As a part of a quick physical warm up I do some stretches with arms in the air, some light twisting, and full breaths. This brings attention to the part of your body the air actually goes into, your... LUNGS.

Generally, I will always begin by asking them to show me how they take a breath. Then demonstrate how a natural breath turns into a singing breath and how to take a breath that’s neither too full nor too shallow. I talk about taking a “long” breath, as opposed to a “low” breath. We’ll start to learn “ah-breaths,” which are calm breaths in the shape of an “ah.” Thank you to Sarah Goldstein, one of my voice first teachers, for introducing that concept to me.

Lip trills right away! If they can’t do lip trills – do tongue trills. (Practicing how to do lip trills will be their “homework” going home from the first lesson.) If they can’t do tongue trills either, then I’ll have them sing on a [Z] in a limited range not exceeding an octave. For young kids I’ll actually make them say the word “buzzzzzzzz.” With any of these I can tell right away if a new student isn’t releasing enough breath or if they’re releasing too much.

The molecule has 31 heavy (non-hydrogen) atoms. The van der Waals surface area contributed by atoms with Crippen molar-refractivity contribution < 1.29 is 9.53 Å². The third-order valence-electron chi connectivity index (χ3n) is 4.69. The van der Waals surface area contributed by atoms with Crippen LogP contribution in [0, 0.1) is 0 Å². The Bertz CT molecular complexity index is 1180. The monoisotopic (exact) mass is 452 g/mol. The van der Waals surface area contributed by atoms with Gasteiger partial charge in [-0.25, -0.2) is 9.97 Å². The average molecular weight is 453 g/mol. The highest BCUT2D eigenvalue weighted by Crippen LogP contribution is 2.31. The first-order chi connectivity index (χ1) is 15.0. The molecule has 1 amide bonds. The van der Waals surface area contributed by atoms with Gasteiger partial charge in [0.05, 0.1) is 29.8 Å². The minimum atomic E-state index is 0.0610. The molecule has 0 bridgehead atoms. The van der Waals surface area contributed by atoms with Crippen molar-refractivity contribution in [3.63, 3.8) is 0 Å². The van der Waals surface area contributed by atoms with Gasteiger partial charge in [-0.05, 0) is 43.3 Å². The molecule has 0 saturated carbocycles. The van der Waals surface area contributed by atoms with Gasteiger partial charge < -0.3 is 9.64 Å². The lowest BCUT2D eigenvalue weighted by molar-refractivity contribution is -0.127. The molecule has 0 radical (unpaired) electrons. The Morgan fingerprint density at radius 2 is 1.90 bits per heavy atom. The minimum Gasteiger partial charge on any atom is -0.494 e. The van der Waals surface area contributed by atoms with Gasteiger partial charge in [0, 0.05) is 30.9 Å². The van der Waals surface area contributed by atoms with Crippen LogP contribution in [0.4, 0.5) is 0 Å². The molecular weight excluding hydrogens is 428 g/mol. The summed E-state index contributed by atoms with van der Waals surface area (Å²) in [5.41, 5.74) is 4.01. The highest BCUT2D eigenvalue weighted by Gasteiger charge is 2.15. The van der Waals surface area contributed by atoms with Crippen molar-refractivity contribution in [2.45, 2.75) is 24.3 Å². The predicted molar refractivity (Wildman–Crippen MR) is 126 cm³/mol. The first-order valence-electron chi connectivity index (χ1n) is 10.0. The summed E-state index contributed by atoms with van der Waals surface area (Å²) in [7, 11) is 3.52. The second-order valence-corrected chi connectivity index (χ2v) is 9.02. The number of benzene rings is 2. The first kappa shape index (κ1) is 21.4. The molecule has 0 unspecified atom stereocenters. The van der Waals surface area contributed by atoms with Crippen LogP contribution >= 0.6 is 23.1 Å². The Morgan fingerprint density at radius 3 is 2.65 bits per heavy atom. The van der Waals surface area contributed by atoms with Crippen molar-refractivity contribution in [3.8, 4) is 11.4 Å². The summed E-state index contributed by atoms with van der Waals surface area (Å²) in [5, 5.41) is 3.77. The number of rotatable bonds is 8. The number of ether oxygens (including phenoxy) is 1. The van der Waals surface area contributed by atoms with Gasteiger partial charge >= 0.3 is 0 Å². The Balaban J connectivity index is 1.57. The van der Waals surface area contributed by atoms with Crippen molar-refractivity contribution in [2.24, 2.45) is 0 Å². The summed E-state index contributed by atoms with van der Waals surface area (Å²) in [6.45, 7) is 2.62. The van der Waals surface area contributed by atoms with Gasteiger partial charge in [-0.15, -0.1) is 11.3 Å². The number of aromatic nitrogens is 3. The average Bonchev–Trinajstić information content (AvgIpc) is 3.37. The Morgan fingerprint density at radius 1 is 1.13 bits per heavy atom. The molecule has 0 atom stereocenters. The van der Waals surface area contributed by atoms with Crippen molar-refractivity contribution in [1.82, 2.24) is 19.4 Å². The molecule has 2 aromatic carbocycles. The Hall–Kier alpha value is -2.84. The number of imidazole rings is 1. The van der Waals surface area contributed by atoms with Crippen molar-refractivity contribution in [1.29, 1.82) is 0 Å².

I could spend a whole lesson experimenting with breath support, control, flow, and air-to-pitch ratios, BUT this is just the first lesson, it’s often just a half-hour long. Connecting to your breath support is a life-long journey, so I don’t become obsessed with this. (Also, I’m planning a future blog post on breath, so I’ll save some thoughts for that.)

Cord closure - a big one I listen for - is 99% of what I deal with. A lot of problems are related to this AND this is related to any number of other problems!! One of my favorite bloggers posted on this recently. I encourage you to check it out.

We will first vocalize on [i] as in “easy” or [E] as in “bed” in different registers with both glottal and aspirate onsets. Where do I hear too much air in the sound/a breathy sound or not enough release/a pressed sound?